The European Union and individual countries have been struggling to find answers to the refugee immigration, that in 2015 has seen a number of nearly 60 million global forced displaced people for the first time since the World War II.
Bold and innovative ideas are needed for impacting solutions that can provide a long-term help.
In this project, Arup has partnered with the Design platform What Design Can Do (WDCD, the Netherlands) to help in the acceleration phase of a global design challenge aimed at improving the lives of refugees in urban areas.
One of the five winning projects, AGRIshelter, has been launched as a sustainable housing solution for the shortage of refugee shelters that considers social, urban, environmental and economic factors. It is built of biodegradable, local materials, which are durable, provide good insulation and are readily available in and around every city. The whole 35-m2 unit can be erected in day by people with minimum skills and it is also easy to disassemble. The shelter can be built on vacant urban sites to prevent the formation of ghettoes on the edges of cities.
Arup has actively contributed to develop this concept further and bring it nearer to realisation. In November 2016 volunteers from Ireland, Italy, Germany and The Netherlands have teamed up to develop the concept design and prove multidisciplinary technical advice.
After some design optioneering a full scale prototype was built in Milan in February 2017 with the help of three members of the team, creating also an opportunity to work jointly with a community of political refugees.
‘The professional expertise of Arup was extremely useful to help social entrepreneurs reach their goals’
Arup has partnered with the Design platform What Design Can Do (WDCD) in a global design challenge aimed at improving the lives of refugees in urban areas.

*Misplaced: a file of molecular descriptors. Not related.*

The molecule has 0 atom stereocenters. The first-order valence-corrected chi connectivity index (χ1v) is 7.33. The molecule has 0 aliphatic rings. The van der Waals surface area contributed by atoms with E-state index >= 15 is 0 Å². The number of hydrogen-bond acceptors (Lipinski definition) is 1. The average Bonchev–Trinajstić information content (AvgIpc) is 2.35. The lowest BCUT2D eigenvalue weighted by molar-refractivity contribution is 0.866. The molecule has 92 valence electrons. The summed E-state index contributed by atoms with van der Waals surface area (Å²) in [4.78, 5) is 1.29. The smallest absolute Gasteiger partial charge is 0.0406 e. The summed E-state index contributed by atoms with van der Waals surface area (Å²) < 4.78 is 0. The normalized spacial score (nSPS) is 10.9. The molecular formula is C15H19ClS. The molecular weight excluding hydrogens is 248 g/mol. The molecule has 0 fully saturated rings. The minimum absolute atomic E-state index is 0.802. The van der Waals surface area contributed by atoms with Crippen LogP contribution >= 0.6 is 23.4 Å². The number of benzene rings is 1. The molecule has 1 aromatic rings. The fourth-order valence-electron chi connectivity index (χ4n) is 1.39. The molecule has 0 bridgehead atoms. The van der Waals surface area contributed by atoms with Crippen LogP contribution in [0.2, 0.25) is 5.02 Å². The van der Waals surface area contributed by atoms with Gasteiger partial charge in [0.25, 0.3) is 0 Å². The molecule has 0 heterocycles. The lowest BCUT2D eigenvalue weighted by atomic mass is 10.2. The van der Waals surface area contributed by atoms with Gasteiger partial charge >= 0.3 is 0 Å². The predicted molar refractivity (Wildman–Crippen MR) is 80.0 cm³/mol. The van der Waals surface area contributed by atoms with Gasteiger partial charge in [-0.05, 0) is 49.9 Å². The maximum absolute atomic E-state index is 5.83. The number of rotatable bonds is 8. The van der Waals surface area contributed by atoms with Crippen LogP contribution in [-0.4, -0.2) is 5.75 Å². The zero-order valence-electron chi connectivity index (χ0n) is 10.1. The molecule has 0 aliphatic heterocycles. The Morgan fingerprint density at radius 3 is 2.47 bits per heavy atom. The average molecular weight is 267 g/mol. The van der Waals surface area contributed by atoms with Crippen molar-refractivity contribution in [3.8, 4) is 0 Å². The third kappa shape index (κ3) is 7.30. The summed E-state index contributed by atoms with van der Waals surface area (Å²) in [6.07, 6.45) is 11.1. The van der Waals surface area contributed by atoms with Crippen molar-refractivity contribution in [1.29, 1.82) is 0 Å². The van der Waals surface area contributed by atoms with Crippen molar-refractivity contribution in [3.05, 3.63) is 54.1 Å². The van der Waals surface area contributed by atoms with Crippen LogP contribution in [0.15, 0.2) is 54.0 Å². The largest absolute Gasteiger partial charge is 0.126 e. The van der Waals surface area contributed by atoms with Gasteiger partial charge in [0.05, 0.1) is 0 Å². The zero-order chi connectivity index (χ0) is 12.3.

The Amsterdam-based organization and its partners, the UN Refugee Agency (UNHCR) and IKEA Foundation, joined forces to encourage designers, creative thinkers and imaginative troubleshooters from all corners of the world to come up with positive and impactful ideas to the humanitarian crisis.
A team of enthusiastic Arupian volunteers has made its technical skills available to the 5 winners of the WDCD Refugee Challenge, and the AGRIshelter was one of them. With the prize money , the design platform WDCD helped develop the concept of the “emergency shelter” to a long-term and sustainable housing solution. By means of this concept, the built environment would become a suitable place for the cultural integration of the communities, where social bonds can be enhanced.
The Refugee Challenge finalist and creator of the AGRIshelter, Narges Mofarahian, had on her side the Arup engineers to help making the concept technically feasible during the accelerator phase. The integrated team role was to contribute to improve the design of the detached housing unit of the refugee garden suburb. More than 200 hours of dedicated analysis, calculations, and sketches have been provided by the Arup engineers.
But there is more to the contribution of this project than offering technical advises. Localand bio-degradable materials like the straw are not broadly used in the construction industry and research was done to better understand how those can be implemented.
In the last step of the whole process all the people involved have added a human value to the project offering their practical contribution: professors and students of the Politecnico di Milano, Arup members and straw-bales experts have worked side-by-side with political refugees to realize the first real scale mock-up of the AGRIshelter. This was useful in two ways, first to gain practical experience from building your own design and to connect with refugees who also helped building the prototype.